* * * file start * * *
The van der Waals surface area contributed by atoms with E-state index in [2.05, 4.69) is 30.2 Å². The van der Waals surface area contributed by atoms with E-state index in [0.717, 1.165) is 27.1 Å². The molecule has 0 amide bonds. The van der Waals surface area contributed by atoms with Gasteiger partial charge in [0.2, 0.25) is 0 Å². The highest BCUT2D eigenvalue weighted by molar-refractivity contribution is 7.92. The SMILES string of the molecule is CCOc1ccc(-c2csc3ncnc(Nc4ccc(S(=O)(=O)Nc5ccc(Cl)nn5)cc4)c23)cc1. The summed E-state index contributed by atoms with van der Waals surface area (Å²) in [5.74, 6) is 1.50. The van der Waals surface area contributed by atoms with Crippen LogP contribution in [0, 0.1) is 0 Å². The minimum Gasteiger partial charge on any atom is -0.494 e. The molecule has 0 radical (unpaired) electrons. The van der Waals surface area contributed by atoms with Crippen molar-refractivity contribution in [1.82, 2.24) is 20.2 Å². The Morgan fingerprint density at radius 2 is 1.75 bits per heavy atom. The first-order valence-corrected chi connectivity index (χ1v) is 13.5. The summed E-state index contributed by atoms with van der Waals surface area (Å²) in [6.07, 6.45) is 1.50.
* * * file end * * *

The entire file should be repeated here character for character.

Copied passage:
The van der Waals surface area contributed by atoms with E-state index in [2.05, 4.69) is 30.2 Å². The van der Waals surface area contributed by atoms with E-state index in [0.717, 1.165) is 27.1 Å². The molecule has 0 amide bonds. The van der Waals surface area contributed by atoms with Gasteiger partial charge in [0.2, 0.25) is 0 Å². The highest BCUT2D eigenvalue weighted by molar-refractivity contribution is 7.92. The SMILES string of the molecule is CCOc1ccc(-c2csc3ncnc(Nc4ccc(S(=O)(=O)Nc5ccc(Cl)nn5)cc4)c23)cc1. The summed E-state index contributed by atoms with van der Waals surface area (Å²) in [5.74, 6) is 1.50. The van der Waals surface area contributed by atoms with Crippen LogP contribution in [0, 0.1) is 0 Å². The minimum Gasteiger partial charge on any atom is -0.494 e. The molecule has 0 radical (unpaired) electrons. The van der Waals surface area contributed by atoms with Crippen molar-refractivity contribution in [1.82, 2.24) is 20.2 Å². The Morgan fingerprint density at radius 2 is 1.75 bits per heavy atom. The first-order valence-corrected chi connectivity index (χ1v) is 13.5. The summed E-state index contributed by atoms with van der Waals surface area (Å²) in [6.07, 6.45) is 1.50.